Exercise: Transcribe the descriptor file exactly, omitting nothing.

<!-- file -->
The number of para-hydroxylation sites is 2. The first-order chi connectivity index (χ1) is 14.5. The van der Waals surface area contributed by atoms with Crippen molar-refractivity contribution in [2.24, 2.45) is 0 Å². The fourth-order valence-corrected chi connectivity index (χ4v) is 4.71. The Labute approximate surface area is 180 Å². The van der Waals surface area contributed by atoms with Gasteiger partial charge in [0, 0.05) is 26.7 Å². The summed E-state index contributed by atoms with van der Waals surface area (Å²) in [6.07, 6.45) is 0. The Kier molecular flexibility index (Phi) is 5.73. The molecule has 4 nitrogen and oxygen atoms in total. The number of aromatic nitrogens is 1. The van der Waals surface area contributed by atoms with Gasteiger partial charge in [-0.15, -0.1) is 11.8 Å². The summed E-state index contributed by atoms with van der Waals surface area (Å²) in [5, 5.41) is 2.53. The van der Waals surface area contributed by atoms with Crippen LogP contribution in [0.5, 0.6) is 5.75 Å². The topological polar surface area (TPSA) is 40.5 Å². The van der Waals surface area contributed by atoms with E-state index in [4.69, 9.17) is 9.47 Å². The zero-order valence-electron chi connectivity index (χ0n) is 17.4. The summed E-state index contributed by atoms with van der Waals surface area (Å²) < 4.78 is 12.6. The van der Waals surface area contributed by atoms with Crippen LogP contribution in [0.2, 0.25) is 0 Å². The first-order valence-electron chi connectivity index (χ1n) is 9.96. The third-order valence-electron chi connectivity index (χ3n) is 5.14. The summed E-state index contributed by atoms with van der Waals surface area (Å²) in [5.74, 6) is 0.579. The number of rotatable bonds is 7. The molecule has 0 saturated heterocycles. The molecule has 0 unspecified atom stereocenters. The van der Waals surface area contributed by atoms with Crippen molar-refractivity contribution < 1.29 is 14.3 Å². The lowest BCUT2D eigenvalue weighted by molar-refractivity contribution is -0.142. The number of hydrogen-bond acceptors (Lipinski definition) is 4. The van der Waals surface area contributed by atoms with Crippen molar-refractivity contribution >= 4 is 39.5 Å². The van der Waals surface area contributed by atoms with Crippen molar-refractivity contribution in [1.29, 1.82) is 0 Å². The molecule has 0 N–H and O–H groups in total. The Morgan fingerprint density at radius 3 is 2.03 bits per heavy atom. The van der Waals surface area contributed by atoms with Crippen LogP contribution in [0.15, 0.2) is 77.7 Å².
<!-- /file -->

The number of para-hydroxylation sites is 2. The first-order chi connectivity index (χ1) is 14.5. The van der Waals surface area contributed by atoms with Crippen molar-refractivity contribution in [2.24, 2.45) is 0 Å². The fourth-order valence-corrected chi connectivity index (χ4v) is 4.71. The Labute approximate surface area is 180 Å². The van der Waals surface area contributed by atoms with Gasteiger partial charge in [0, 0.05) is 26.7 Å². The summed E-state index contributed by atoms with van der Waals surface area (Å²) in [6.07, 6.45) is 0. The Kier molecular flexibility index (Phi) is 5.73. The molecule has 4 nitrogen and oxygen atoms in total. The number of aromatic nitrogens is 1. The van der Waals surface area contributed by atoms with Gasteiger partial charge in [-0.15, -0.1) is 11.8 Å². The summed E-state index contributed by atoms with van der Waals surface area (Å²) in [5, 5.41) is 2.53. The van der Waals surface area contributed by atoms with Crippen LogP contribution in [0.5, 0.6) is 5.75 Å². The topological polar surface area (TPSA) is 40.5 Å². The van der Waals surface area contributed by atoms with E-state index in [4.69, 9.17) is 9.47 Å². The zero-order valence-electron chi connectivity index (χ0n) is 17.4. The summed E-state index contributed by atoms with van der Waals surface area (Å²) < 4.78 is 12.6. The van der Waals surface area contributed by atoms with Crippen LogP contribution in [0.2, 0.25) is 0 Å². The first-order valence-electron chi connectivity index (χ1n) is 9.96. The third-order valence-electron chi connectivity index (χ3n) is 5.14. The summed E-state index contributed by atoms with van der Waals surface area (Å²) in [5.74, 6) is 0.579. The number of rotatable bonds is 7. The molecule has 0 saturated heterocycles. The molecule has 0 unspecified atom stereocenters. The van der Waals surface area contributed by atoms with Crippen molar-refractivity contribution < 1.29 is 14.3 Å². The lowest BCUT2D eigenvalue weighted by molar-refractivity contribution is -0.142. The number of hydrogen-bond acceptors (Lipinski definition) is 4. The van der Waals surface area contributed by atoms with Crippen molar-refractivity contribution >= 4 is 39.5 Å². The van der Waals surface area contributed by atoms with Crippen molar-refractivity contribution in [1.29, 1.82) is 0 Å². The molecule has 0 N–H and O–H groups in total. The Morgan fingerprint density at radius 3 is 2.03 bits per heavy atom. The van der Waals surface area contributed by atoms with Crippen LogP contribution in [0.15, 0.2) is 77.7 Å².